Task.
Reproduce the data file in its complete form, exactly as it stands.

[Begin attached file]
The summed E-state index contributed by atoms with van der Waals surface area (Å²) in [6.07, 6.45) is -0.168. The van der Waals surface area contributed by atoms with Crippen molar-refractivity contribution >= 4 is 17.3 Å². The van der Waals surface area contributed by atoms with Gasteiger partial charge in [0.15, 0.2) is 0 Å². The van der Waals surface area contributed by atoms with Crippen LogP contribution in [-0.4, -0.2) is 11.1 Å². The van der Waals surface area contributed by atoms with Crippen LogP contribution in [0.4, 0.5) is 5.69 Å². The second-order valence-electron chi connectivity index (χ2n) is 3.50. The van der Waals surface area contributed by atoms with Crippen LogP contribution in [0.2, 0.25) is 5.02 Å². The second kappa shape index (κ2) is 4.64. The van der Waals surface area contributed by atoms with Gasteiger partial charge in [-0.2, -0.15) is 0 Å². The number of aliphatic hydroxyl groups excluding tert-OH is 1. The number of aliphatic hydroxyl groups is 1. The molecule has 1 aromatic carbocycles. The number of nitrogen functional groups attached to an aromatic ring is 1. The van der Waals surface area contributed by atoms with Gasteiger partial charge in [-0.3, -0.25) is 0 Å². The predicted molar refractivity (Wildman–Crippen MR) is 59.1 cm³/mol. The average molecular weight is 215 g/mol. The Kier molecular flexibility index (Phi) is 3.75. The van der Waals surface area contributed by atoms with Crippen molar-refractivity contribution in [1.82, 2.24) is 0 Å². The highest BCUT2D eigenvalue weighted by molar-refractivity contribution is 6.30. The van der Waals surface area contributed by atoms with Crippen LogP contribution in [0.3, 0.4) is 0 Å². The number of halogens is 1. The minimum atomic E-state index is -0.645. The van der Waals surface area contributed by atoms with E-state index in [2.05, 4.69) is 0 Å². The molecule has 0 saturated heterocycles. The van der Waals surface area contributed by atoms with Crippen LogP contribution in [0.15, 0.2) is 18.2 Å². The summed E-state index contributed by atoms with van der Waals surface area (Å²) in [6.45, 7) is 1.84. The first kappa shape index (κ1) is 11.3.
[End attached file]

The summed E-state index contributed by atoms with van der Waals surface area (Å²) in [6.07, 6.45) is -0.168. The van der Waals surface area contributed by atoms with Crippen molar-refractivity contribution >= 4 is 17.3 Å². The van der Waals surface area contributed by atoms with Gasteiger partial charge in [0.15, 0.2) is 0 Å². The van der Waals surface area contributed by atoms with Crippen LogP contribution in [-0.4, -0.2) is 11.1 Å². The van der Waals surface area contributed by atoms with Crippen LogP contribution in [0.4, 0.5) is 5.69 Å². The second-order valence-electron chi connectivity index (χ2n) is 3.50. The van der Waals surface area contributed by atoms with Crippen LogP contribution in [0.2, 0.25) is 5.02 Å². The second kappa shape index (κ2) is 4.64. The van der Waals surface area contributed by atoms with Gasteiger partial charge in [-0.2, -0.15) is 0 Å². The number of aliphatic hydroxyl groups excluding tert-OH is 1. The number of aliphatic hydroxyl groups is 1. The molecule has 1 aromatic carbocycles. The number of nitrogen functional groups attached to an aromatic ring is 1. The van der Waals surface area contributed by atoms with Gasteiger partial charge in [-0.3, -0.25) is 0 Å². The predicted molar refractivity (Wildman–Crippen MR) is 59.1 cm³/mol. The average molecular weight is 215 g/mol. The Kier molecular flexibility index (Phi) is 3.75. The van der Waals surface area contributed by atoms with Crippen molar-refractivity contribution in [1.82, 2.24) is 0 Å². The highest BCUT2D eigenvalue weighted by molar-refractivity contribution is 6.30. The van der Waals surface area contributed by atoms with Crippen LogP contribution in [0.3, 0.4) is 0 Å². The number of halogens is 1. The minimum atomic E-state index is -0.645. The van der Waals surface area contributed by atoms with E-state index in [2.05, 4.69) is 0 Å². The molecule has 0 saturated heterocycles. The van der Waals surface area contributed by atoms with Crippen LogP contribution in [0.15, 0.2) is 18.2 Å². The summed E-state index contributed by atoms with van der Waals surface area (Å²) in [6.45, 7) is 1.84. The first kappa shape index (κ1) is 11.3.